well they are more accurate. or at least optical is. and especially when cranking the engine or with a dead alternator trying to drive the vehicle below 10v. that's no argument but proven fact. Chevrolet tried it for a few years on their lt engines with "optispark" but because it sat right below the water pump they were prone to failure from water intrusion and dirty lenses. my ecu will not tell me if I have reduced or no compression in a cylinder. I think I would use the starter for that diagnosis. or better my 2 channel lab scope and low amp probe around the battery cable and using the other channel to monitor cyl #1 coil so I can run a relative compression test by watching amp draw at each cylinders compression stroke while cranking and pinpoint cylinder without a single wrench or socket. I might also be alerted to weak compression with the 4 channel wideband controller seeing one cylinder going way rich. the individual ignition and fuel trims can be done by feedback(auto) or I can set trims. so because I only have 1 knock sensor, I do not have auto ignition trims on individual cylinders. and no matter how bad I want the new tech, I don't think my aem ems-4 supports ion or ionic sensing. think I would need aem's infinity controller for that.
Not that I want to repeat old arguments, but "proven fact"? One manufacturer's problems does not make it universal.
The only issue a reluctor may have at slow speed is low voltage output, but that's more a function of its sensing circuitry's sensitivity. But sensing the 0V crossover (maybe up to +/- 0.6V for poorly designed circuits) requires little voltage unlike Hall & Optic modules which usually require 5V or higher. Plus a reluctor can be its own power source - ie, no battery or supply required for sensing and output pulse - whereas Halls and optic obviously can't.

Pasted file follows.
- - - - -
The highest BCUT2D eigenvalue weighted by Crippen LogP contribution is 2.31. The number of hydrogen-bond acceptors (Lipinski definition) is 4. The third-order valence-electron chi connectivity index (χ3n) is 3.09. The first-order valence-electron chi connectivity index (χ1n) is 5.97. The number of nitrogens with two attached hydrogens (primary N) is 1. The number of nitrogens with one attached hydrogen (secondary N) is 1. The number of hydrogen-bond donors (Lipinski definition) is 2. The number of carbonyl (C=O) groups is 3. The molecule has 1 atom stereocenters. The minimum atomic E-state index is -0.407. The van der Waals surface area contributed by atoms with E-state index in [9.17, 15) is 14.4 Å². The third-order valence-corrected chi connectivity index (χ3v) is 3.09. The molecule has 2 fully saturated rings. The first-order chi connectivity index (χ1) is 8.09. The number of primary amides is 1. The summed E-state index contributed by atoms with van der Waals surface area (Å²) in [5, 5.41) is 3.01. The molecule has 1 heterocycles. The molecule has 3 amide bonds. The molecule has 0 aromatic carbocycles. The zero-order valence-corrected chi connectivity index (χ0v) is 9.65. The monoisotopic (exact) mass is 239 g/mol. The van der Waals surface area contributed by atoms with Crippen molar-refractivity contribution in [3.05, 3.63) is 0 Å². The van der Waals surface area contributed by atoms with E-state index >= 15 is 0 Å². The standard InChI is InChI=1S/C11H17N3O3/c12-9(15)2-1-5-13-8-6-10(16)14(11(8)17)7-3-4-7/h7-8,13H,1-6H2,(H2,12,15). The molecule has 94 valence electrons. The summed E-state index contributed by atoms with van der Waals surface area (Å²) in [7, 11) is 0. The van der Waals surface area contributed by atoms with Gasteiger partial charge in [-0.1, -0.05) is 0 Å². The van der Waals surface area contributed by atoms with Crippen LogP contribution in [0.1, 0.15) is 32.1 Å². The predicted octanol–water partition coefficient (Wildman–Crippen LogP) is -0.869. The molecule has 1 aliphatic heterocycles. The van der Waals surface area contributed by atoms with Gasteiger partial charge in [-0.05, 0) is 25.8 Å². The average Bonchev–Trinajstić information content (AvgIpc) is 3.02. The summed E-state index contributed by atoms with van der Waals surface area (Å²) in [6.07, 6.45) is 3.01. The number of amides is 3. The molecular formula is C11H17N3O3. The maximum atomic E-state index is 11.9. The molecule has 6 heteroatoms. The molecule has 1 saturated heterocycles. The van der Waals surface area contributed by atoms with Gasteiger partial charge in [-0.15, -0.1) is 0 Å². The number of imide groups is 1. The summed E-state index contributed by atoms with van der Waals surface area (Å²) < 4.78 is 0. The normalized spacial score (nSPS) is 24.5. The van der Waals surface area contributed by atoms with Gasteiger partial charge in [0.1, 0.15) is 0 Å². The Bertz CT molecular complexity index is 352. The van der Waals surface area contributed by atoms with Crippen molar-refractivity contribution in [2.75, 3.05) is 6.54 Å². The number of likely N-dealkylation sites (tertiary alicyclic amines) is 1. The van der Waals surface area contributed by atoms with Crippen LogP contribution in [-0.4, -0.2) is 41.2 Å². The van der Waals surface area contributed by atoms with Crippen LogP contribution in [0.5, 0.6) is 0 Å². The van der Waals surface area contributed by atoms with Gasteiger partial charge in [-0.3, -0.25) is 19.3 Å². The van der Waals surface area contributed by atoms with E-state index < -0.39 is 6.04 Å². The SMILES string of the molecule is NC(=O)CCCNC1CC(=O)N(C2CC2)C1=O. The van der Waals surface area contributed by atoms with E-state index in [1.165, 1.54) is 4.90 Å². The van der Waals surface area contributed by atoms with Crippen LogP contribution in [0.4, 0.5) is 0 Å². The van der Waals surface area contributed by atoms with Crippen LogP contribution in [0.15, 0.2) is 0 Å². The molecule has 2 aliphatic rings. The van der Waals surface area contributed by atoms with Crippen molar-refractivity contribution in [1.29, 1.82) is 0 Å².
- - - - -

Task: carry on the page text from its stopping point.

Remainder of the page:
Accuracy - a reluctor is always more accurate. Whether that accuracy is taken advantage of is a different issue. (I have seen some pretty pathetic implementations.) Mechanically they all have the same rotary shaft variation, but only the reluctor is free from refraction etc issues though their modules (eg, Siemens HKZ series) are designed to minimise or eradicate those.
Your single knock sensor should be able to monitor individual cylinders - that's a software & hardware issue, though certain sensor locations may simplify the process greatly. But a knock sensor has so many noise inputs - which ones do you ignore?. And the sensor itself is often bandwidth limited - certainly its typical associated circuitry is - and what frequencies are required? Does it differentiate between pre-ignition and (pre) detonation?
But that's where ionic IMO is the solution. After all, knock detection itself does not reflect compression but a variety of factors (though like ionic, the knock waveform could be analysed, but let's keep it practical!).
Same with starter motor - too many variables (bearings; starter commutation & non-linearities; engine temperature & mixtures).
And O2 sensors - IMO too slow (not that I know modern 02 sensing times, but they were far from any sort of individual ignition analysis). And then there's the injector and splug issue.